Muslims and Neo-Nazis in Athens: Halting the Descent Into Darkness

A battle is on to define Greek identity that has ramifications for the rest of Europe. Greeks and their friends in Europe, the United States, and elsewhere must do all they can to promote pluralism and protect the rule of law, which are the requirements for a modern and progressive society.
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"The neo-Nazis placed notices outside of our mosque, threatening to slaughter us like chickens and burn down the mosque if we did not leave the country."

It was after Friday prayers last month in the largest "mosque" in Athens, Al Salam, and I was sitting on the carpet listening to a group of Muslims, which included Pakistanis and Arabs speaking in Urdu and Arabic, share their stories with Professor Akbar Ahmed. I was accompanying Professor Ahmed, Chair of Islamic Studies at American University, on a visit to Athens for a series of meetings and talks at the invitation of the British Council. This threat of impending carnage, voiced to us by a young Egyptian, was on the minds of many in the congregation. But it was only one in a litany of tales of brutalization and intimidation.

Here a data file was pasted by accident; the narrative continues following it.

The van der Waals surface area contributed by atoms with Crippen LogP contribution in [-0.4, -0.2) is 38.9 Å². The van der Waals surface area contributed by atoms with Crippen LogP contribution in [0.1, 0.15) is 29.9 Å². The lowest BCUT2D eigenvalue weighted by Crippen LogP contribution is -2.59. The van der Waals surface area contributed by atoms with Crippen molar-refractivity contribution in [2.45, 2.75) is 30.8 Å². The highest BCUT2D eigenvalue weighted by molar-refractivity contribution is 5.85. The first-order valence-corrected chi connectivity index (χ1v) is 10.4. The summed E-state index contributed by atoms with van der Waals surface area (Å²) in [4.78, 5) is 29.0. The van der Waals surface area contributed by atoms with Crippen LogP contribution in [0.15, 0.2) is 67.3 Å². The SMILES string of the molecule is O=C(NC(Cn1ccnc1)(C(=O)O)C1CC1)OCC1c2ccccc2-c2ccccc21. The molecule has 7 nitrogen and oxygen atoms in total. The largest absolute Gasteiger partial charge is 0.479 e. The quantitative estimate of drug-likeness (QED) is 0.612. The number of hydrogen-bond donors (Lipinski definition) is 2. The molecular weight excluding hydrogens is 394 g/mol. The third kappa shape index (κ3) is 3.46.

I have worked with Professor Ahmed as a field researcher on major projects that have taken us across the globe to study relations between the Islamic world and the west. Yet I was unprepared for what we found in this European capital: a despondent, terrorized and abandoned Muslim minority. Addressing Professor Ahmed, appreciative and surprised congregants said that he was the first notable Muslim who had ever come to talk with them.

Like the ominous notices, many of the stories we heard were associated with the neo-Nazi Golden Dawn movement, which currently holds 18 of 300 seats in the Greek Parliament. A community leader, also from Egypt, described how neo-Nazis had locked the doors to a mosque and threw in lit garbage cans in an effort to incinerate the people inside. The police, he explained, could not enter the area as the neo-Nazis had blocked it off. At any rate, congregants agreed there was complicity between the police and neo-Nazis. Many spoke of being attacked on Athens' streets and not receiving help from the authorities. A Pakistani teenager, for example, told us he had been beaten up in broad daylight after being chased by three men and two women who finally got hold of him in a shop while a crowd of people watched.